Pulse caused a minor panic at the Department of Health last month after daring to ask questions about the health secretary’s statement to Parliament on the A&E crisis.
Jeremy Hunt claimed to MPs that measures would be taken to ‘temporarily’ release time for GPs to support ‘our most precious public service’ (that’s the NHS to you and me), but when the DH was asked to explain his thinking, it responded with the PR equivalent of yelling ‘la-la-la’ while covering its ears.
A tweet mentioning practices would be given an extension to the QOF reporting period ‘to April’ was swiftly deleted after Pulse pointed out that the current deadline was 31 March so the move would be unlikely to free up much GP time at all.
Yet when pressed for details on what the department was planning, a press officer explained that Mr Hunt had only said he ‘may’ get GPs involved in helping to ease the crisis, and in any case it was already freeing up GP time by enabling electronic transfer of GP records and the £30m ‘Releasing Time for Care’ seminar programme. ‘This was only a suggestion at this stage,’ sniffed the press office.
Forgive Sick Notes for thinking that there might be any actual substance behind the health secretary’s official statement to our elected representatives about patients dying on trolleys in corridors. Surely it couldn’t be just more spin, could it?
But Mr Hunt’s struggles on the national stage appear to have gone unnoticed by Conservative voters. He has more than doubled his support among the party faithful, according to a recent poll by website Conservative Home. True, the bar had not been set particularly high but his net satisfaction rating of 29.7% last September had climbed to 66.3% by the end of the year.
Less happy are the mandarins at Mr Hunt’s department, who are the unhappiest in Whitehall.
A survey by the PoliticsHome website has found only 24% of DH staff would recommend it as a great place to work – a sharp fall from 44% a year ago. The department also has the lowest score of any in Whitehall for confidence in its leadership, and the inclusion and fair treatment of staff.
A DH spokesperson said: ‘Whilst these are disappointing results, the survey coincided with a significant restructure and consequently an unsettling time for staff.’ Surprisingly, the number of Pulse requests for clarification of ministerial speeches was not mentioned as a contributing factor.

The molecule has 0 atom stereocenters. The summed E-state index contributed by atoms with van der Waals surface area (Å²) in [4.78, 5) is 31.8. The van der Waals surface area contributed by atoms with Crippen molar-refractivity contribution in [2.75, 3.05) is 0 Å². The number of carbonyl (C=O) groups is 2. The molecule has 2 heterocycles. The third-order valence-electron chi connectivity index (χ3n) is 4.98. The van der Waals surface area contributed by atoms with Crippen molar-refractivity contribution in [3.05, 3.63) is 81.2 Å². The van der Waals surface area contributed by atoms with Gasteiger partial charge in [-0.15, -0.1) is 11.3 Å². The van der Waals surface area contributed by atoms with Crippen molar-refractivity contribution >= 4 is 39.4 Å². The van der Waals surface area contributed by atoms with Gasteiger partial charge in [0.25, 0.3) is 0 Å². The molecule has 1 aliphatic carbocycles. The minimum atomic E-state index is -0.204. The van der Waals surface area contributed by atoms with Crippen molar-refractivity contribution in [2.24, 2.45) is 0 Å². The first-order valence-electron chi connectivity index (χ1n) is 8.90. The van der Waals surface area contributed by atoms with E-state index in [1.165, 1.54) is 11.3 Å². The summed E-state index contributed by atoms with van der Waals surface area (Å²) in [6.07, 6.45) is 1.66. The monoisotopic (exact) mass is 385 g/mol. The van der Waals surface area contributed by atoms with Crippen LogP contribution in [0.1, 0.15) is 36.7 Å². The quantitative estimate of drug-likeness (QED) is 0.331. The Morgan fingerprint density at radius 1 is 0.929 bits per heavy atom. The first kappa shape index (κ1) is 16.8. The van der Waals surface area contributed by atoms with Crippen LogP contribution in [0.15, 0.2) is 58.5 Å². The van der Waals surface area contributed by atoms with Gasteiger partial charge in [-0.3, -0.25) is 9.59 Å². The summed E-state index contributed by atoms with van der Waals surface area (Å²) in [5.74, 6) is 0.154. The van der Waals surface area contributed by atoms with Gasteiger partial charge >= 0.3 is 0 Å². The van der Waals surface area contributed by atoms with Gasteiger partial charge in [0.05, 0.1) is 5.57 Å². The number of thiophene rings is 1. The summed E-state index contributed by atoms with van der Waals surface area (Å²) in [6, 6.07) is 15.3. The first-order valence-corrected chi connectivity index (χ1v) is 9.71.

The replacement of trained nurses with call handlers using an algorithm has been such a rip-roaring success that NHS 111 bosses are taking it a step further.
Call handlers will now be replaced by an artificial intelligence chatbot in a new NHS 111 app being trialled in London.
The app sees users inputting their symptoms, prompting follow-up questions. At the end of the exchange, the bot advises the patient how to self-care or access NHS services. Rumours all the advice will consist of is ‘Beep, beep. Proceed to A&E’ have yet to be confirmed.
Far be it from Sick Notes to provoke a gender war, but it has recently been shown female doctors are better than their male counterparts – with lower mortality rates and fewer readmissions.
A US study, which looked at four years of data and 1.5m hospital visits, suggests 32,000 lives could be saved if male doctors performed as well females. The study, published in JAMA Internal Medicine, said: ‘There is evidence that men and women may practise medicine differently.’
And in comments that should lay to rest disparaging references to the ‘feminisation’ of general practice, the study continued: ‘Literature has shown that female physicians may be more likely to adhere to clinical guidelines, provide preventive care more often, use more patient-centred communication, perform as well or better on standardized examinations, and provide more psychosocial counselling to their patients.’
So, lads, maybe you should get more in touch with your feminine side.
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